BBQ SMOKER RECOMMENDATION
- mike May 4, 2006 04:18 PM
I want to buy a smoker this year and don't know which brand/model to get. I want a good quality, authentic smoker, not a smoker attachment to a grill, etc.
If anyone LOVES their smoker and cares to share the name with me, I'd appreciate it.
I can just taste the brisket now! Mmmmmm!
My smoker is a New Braunfel's Smoker, made in New Braunfel's, Texas. It has the separate fire box and plenty of room for a couple of brikets and several racks of ribs. I'm from Texas so smoking is THE thing to do. When I fire it up here in Alameda I get lots of folks sniffin' the air.
You might check with Bar-B-Ques Galore, that's were I got mine in Texas. Assembly required and a buddy would be nice since it's very heavy. This isn't a cut up barrel, it's heavy steel.
I've cooked a whole turkey and four racks of spare ribs at one time on my Weber Smoky Mountain. It's as versatile as any home cook would ever use it for.
I've cooked two whole 14 pound briskets at once, I've cooked 6 7-pound pork butts at once and I've cooked 8 whole racks of spares at once on it. I've also done cooks with 6 whole chickens at once or two whole hams, or two turkeys. The sucker will hold enough any home cook would ever want it for.
That's a pretty broad question-- there are many makers. Klose BBQ Pits (bbqpits.com) out of Houston made my cooker and it's a gem-- grill, smoke, bake, roast, etc...You name it. Of course, it weighs about 2,000lbs and costs about that much (or more...).
If that's out of your price range-- look at Tejas Smokers (tejassmokers.com) or Lang (pigroast.com) for log burners to get some ideas. The Weber Smoky Mountain is very affordable, effective cooker-- uses charcoal and wood chips or chunks. Very easy to get the hang of, but doesn't really let you play w/ fire much. Similar to those, but ceramic are the Big Green Egg and Kamodo cookers.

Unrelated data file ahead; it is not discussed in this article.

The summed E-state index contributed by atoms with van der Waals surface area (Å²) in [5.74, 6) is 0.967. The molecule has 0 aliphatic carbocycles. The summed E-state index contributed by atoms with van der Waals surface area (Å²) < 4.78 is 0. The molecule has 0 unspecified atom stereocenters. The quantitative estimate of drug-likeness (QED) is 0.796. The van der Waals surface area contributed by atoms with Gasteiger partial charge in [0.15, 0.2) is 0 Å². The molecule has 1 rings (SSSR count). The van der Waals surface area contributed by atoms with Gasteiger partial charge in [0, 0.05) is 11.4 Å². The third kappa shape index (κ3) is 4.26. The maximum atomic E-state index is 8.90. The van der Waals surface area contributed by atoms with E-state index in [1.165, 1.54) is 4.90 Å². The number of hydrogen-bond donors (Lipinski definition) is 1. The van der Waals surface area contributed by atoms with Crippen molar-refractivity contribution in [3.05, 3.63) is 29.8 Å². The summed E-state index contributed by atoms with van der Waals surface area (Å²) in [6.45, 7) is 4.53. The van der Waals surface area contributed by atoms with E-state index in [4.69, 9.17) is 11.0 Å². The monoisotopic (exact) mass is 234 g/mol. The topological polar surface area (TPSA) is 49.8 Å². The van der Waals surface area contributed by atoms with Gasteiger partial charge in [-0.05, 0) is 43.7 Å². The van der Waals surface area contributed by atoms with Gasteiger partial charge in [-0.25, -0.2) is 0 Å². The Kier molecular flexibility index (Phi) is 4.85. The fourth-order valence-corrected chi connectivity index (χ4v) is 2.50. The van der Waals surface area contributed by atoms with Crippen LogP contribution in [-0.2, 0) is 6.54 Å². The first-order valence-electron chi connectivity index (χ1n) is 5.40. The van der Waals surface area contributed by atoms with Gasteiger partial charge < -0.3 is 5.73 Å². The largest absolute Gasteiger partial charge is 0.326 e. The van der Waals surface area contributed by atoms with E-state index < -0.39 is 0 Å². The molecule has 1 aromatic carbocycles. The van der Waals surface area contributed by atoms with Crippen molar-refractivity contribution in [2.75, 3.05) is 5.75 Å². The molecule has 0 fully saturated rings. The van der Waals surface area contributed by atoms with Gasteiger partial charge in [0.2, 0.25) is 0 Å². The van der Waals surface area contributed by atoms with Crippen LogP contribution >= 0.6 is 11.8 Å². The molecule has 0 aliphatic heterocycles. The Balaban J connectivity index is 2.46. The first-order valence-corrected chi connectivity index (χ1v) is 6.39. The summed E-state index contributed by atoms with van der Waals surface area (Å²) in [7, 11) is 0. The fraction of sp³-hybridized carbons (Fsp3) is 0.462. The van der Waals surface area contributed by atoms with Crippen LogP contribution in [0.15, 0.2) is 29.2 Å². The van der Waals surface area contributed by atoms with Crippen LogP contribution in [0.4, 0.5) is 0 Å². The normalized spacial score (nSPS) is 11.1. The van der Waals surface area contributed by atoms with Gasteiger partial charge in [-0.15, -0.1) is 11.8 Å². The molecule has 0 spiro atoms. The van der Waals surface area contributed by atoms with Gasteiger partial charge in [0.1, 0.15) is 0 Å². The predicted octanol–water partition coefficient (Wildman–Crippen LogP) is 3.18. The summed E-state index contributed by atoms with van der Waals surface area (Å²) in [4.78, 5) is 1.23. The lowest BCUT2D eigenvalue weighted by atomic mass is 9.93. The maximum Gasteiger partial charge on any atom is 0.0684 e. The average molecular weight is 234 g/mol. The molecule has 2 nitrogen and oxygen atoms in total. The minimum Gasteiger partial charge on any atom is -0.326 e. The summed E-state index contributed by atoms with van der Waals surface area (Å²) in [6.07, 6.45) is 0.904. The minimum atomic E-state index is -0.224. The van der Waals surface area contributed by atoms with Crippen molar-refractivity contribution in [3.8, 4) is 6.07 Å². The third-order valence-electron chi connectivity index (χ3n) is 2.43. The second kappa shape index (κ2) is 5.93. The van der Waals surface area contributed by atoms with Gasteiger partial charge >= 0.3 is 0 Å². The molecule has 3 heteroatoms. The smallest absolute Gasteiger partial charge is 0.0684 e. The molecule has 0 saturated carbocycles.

Similar philosophy, but insulated steel-- look at Backwoods-Smoker.com, Spicewineironworks.com
Those all will require shipping costs, or you can go to Lowes and get a chargriller w/ a side firebox for about $200 or a Silver Smoker at Home Depot and see if you're into the 'que for real and then step up to something more expensive....
I know nothing about smokers, but my friend just bought the Bradley (Lazy-Q electric style) smoker on this Top 10 Under $400 list. He did his own research independent of this list.
What do others think? His first try out turned out well, but he needs to figure out the timing a little more (hardly the smoker's fault).
if you are getting started, I really can't think of anything better than a Weber Smokey Mountain as a few others have recommended. It's just so stinkin easy to use, but you get a real Q product - no electric, etc. They learning curve on it is really, really fast. And once you do, it's about as easy to use as an oven. I can load it full up with charcoal, get it going and let it go for 16+ hours without touching it.
Offsets (smokers with a firebox attached on the side) are great if you get one good enough. If you get one, you need one with a very heavy gauge steel. The cheap ones aren't worth it at all - trust me. You'll be fiddling constantly to keep the temperatures where you want it - they just don't work well. Obviously, the high-end offsets, like Klose pits, etc., are awesome. But you probably aren't going to be forking out a few grand.
Plus, the WSM has a good capacity. See my post below.
If you decide to get it, all the info you could ever hope for in using it, cooking Q, getting started, etc. you can find at www.virtualweberbullet.com. Check out the forum there for some great info.
Good luck. Once you start smoking for real, you won't ever go back. But beware, you'll also immediately become a BBQ snob and realize that you can cook Q far better than you can get at 99% of BBQ restaurants.